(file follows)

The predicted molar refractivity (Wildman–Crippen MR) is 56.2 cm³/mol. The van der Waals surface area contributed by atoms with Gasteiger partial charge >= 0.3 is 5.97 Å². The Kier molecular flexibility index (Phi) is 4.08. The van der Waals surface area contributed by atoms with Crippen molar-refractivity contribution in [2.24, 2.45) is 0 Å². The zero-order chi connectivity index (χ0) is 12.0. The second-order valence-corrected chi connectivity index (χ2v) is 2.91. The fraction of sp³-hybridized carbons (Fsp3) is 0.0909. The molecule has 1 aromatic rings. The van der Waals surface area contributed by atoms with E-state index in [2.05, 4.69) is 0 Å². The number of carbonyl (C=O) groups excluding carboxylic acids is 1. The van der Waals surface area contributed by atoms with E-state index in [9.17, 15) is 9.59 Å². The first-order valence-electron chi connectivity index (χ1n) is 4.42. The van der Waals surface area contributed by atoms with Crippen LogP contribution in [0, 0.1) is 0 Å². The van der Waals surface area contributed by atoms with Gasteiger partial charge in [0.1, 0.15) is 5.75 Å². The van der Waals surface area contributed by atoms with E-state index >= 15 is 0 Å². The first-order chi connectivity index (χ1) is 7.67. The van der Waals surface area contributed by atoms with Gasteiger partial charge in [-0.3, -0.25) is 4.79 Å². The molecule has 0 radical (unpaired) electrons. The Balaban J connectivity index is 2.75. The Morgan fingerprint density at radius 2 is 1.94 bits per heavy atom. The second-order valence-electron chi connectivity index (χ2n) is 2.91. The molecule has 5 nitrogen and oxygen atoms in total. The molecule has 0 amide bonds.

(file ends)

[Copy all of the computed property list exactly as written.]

The predicted molar refractivity (Wildman–Crippen MR) is 56.2 cm³/mol. The van der Waals surface area contributed by atoms with Gasteiger partial charge >= 0.3 is 5.97 Å². The Kier molecular flexibility index (Phi) is 4.08. The van der Waals surface area contributed by atoms with Crippen molar-refractivity contribution in [2.24, 2.45) is 0 Å². The zero-order chi connectivity index (χ0) is 12.0. The second-order valence-corrected chi connectivity index (χ2v) is 2.91. The fraction of sp³-hybridized carbons (Fsp3) is 0.0909. The molecule has 1 aromatic rings. The van der Waals surface area contributed by atoms with E-state index in [2.05, 4.69) is 0 Å². The number of carbonyl (C=O) groups excluding carboxylic acids is 1. The van der Waals surface area contributed by atoms with E-state index in [9.17, 15) is 9.59 Å². The first-order valence-electron chi connectivity index (χ1n) is 4.42. The van der Waals surface area contributed by atoms with Crippen LogP contribution in [0, 0.1) is 0 Å². The van der Waals surface area contributed by atoms with Gasteiger partial charge in [0.1, 0.15) is 5.75 Å². The van der Waals surface area contributed by atoms with E-state index >= 15 is 0 Å². The first-order chi connectivity index (χ1) is 7.67. The van der Waals surface area contributed by atoms with Gasteiger partial charge in [-0.3, -0.25) is 4.79 Å². The molecule has 0 radical (unpaired) electrons. The Balaban J connectivity index is 2.75. The Morgan fingerprint density at radius 2 is 1.94 bits per heavy atom. The second-order valence-electron chi connectivity index (χ2n) is 2.91. The molecule has 5 nitrogen and oxygen atoms in total. The molecule has 0 amide bonds.